Frequency Counter, as the name indicates, is an electronic device or component, which is used to measure the frequency of a signal. In case of a repetitive electronic signal, a frequency counter measures the number of pulses in that signal.
We generally use an oscilloscope to depict the signal, calculate the time period of the signal and finally convert it to calculate the frequency of the signal. But, oscilloscopes are very expensive and everyone cannot afford it.
Hence, a simple Digital Frequency Counter can be built which might come in handy to measure the frequency of a clock signal, for example.
In this project, an Arduino based Digital Frequency Counter is designed to measure the frequency of an incoming signal.
Arduino Frequency Counter Circuit Diagram
- (AI0001) Arduino UNO [Buy Here]
- (AI0006) 16 X 2 LCD Display [Buy Here]
- (AI0046) Prototyping Board
- (AI0380) Connecting wire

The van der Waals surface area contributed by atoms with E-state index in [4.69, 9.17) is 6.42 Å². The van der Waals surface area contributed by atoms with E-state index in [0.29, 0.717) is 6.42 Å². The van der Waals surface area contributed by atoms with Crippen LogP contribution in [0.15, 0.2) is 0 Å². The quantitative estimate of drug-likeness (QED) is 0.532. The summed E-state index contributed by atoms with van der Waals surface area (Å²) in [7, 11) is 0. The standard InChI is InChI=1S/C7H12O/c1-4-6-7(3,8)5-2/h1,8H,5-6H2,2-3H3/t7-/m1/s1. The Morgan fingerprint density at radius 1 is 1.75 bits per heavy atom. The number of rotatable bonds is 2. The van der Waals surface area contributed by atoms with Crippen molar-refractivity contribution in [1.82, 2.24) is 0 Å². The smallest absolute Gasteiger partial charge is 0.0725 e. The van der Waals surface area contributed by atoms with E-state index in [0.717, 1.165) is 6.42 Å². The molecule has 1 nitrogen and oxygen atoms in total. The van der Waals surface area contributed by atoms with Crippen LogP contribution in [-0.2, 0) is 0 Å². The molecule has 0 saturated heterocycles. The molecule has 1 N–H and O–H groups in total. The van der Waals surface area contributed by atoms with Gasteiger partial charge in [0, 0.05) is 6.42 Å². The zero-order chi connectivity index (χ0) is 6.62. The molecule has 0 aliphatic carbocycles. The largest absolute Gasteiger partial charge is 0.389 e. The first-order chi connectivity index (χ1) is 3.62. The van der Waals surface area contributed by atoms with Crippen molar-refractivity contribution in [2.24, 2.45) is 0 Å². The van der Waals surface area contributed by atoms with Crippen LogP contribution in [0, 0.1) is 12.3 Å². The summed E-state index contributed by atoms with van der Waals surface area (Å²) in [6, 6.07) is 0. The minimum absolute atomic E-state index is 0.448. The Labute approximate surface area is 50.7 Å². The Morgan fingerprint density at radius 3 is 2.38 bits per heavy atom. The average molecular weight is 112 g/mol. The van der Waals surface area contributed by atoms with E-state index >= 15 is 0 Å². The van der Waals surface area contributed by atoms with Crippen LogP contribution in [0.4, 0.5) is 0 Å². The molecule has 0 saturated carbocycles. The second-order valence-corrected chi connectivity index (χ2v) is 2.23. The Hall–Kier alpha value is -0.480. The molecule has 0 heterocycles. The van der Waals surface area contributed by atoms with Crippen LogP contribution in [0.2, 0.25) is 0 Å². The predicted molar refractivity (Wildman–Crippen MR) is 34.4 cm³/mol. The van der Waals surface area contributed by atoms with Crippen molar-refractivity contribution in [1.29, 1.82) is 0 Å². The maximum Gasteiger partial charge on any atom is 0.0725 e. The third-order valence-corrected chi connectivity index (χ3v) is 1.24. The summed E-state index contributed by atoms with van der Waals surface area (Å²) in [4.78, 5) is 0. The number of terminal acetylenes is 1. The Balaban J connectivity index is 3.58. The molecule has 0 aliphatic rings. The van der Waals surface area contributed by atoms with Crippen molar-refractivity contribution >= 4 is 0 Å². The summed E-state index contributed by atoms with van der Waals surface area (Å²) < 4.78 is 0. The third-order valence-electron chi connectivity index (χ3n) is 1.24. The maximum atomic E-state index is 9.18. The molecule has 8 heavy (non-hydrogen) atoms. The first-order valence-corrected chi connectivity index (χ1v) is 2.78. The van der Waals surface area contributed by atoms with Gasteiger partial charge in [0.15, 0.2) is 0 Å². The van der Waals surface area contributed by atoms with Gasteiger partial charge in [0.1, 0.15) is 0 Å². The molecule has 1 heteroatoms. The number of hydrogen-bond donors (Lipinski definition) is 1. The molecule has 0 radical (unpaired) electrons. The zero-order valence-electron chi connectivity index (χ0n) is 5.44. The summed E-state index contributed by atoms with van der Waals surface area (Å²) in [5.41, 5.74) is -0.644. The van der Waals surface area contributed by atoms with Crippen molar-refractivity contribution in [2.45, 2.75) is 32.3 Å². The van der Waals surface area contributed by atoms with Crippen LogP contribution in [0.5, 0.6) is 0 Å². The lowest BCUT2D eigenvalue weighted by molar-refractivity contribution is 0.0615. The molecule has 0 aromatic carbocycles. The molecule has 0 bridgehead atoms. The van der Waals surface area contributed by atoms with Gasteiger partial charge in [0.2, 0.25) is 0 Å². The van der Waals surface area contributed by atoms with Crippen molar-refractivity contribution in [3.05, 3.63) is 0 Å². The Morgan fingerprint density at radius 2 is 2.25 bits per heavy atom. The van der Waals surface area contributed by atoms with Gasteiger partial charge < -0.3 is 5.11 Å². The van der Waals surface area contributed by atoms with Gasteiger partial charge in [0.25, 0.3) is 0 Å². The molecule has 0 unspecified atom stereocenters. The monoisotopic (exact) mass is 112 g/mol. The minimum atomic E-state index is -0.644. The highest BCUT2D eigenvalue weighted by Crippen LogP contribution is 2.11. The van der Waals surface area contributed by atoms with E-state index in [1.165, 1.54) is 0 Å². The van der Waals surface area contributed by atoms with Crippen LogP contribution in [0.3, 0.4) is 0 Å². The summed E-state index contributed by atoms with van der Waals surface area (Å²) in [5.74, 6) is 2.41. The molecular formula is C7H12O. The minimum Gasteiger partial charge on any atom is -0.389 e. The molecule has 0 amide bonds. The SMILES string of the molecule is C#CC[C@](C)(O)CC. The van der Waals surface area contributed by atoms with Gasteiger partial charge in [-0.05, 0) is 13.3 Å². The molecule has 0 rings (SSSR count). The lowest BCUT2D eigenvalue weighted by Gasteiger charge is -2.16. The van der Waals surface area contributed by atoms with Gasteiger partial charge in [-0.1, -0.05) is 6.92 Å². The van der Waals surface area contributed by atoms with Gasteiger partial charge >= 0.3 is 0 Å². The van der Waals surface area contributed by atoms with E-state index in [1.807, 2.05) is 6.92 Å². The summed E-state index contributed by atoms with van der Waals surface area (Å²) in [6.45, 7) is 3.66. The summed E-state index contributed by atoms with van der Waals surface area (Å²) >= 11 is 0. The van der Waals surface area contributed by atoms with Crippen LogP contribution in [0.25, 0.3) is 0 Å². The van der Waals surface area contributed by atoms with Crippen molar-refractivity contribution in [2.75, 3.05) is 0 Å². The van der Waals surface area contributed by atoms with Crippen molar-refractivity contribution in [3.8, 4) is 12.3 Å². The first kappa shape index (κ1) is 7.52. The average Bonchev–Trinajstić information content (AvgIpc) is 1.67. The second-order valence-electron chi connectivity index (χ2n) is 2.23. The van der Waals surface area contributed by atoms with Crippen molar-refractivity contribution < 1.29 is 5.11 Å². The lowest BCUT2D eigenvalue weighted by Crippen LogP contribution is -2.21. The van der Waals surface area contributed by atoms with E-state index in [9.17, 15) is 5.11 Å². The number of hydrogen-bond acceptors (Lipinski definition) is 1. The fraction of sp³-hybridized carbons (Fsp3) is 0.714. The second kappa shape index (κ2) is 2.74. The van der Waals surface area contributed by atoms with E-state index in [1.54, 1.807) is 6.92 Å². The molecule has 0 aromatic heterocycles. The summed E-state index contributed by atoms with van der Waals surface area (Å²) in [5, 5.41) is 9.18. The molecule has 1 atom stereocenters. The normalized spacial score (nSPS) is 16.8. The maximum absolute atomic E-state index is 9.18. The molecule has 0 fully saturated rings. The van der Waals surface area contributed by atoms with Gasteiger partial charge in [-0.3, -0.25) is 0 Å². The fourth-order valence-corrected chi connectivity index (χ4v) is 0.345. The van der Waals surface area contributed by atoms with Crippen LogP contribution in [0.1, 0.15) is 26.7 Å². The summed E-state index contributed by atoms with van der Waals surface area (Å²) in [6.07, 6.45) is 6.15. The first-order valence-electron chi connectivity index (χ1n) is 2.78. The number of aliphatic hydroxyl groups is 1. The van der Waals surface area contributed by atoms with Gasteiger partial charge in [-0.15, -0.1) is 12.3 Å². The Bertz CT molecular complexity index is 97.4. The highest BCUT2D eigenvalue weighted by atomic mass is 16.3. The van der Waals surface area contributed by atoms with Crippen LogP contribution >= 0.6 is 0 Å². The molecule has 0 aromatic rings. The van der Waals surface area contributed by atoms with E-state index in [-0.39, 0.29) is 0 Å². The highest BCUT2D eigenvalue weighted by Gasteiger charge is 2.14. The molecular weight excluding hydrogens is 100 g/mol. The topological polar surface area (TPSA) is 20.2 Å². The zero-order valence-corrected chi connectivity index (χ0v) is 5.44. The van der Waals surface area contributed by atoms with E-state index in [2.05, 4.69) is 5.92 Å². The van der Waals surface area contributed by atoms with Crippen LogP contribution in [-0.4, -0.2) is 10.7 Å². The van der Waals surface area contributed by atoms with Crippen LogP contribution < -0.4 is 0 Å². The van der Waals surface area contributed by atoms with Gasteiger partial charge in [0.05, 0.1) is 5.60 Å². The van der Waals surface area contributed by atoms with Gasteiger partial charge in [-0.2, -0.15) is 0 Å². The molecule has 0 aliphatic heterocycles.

Signal Generator Part
- (AI0173) NE555 Timer IC
- (AI0174) 10 KΩ Potentiometer x 1
- (AI0869) 100 nF Capacitor (Code: 104)
- (AI0868) 1 µF / 16V Electrolytic Capacitor
- (AI0082) 5V Power Supply (12V is not suitable as it might damage Arduino board).
The design of the Frequency Counter using Arduino UNO can be divided in to two parts: The Arduino part, where the processing of the signal’s information takes place and the Signal Generator part, where the signal whose frequency to be measured is generated.
Arduino part of the project consists of Arduino UNO board and a 16 X 2 LCD Display. Pins 1 and 2 of the LCD (Vss and Vdd) are connected to ground and 5V supply respectively. Pin 3 (Vee), which is used to adjust the contrast of the display, is connected a Potentiometer.
Pins 4 and 6 (RS and E) of the LCD are connected to digital I/O Pins 2 and 3 of the Arduino. Pin 5 (RW) of the LCD is connected to ground.
Pins 11 to 14 (D4 to D7) i.e. the data pins of the LCD are connected to the digital I/O pins 4 to 7 of Arduino. Pins 15 and 16 of the LCD are supply pins of the backlight LEDs and are connected to ground and 5V (Pin 16 to 5V through a 1KΩ resistor) respectively.
- A simple frequency counter, using simple components is designed that can be used to measure the frequency of a pulse without the need of an oscilloscope.
- Multiple ranges of frequencies can be measured by selecting suitable components.
- Frequencies of all types of test signals can be calculated by adding a Schmitt Trigger between the generated signal and Arduino.
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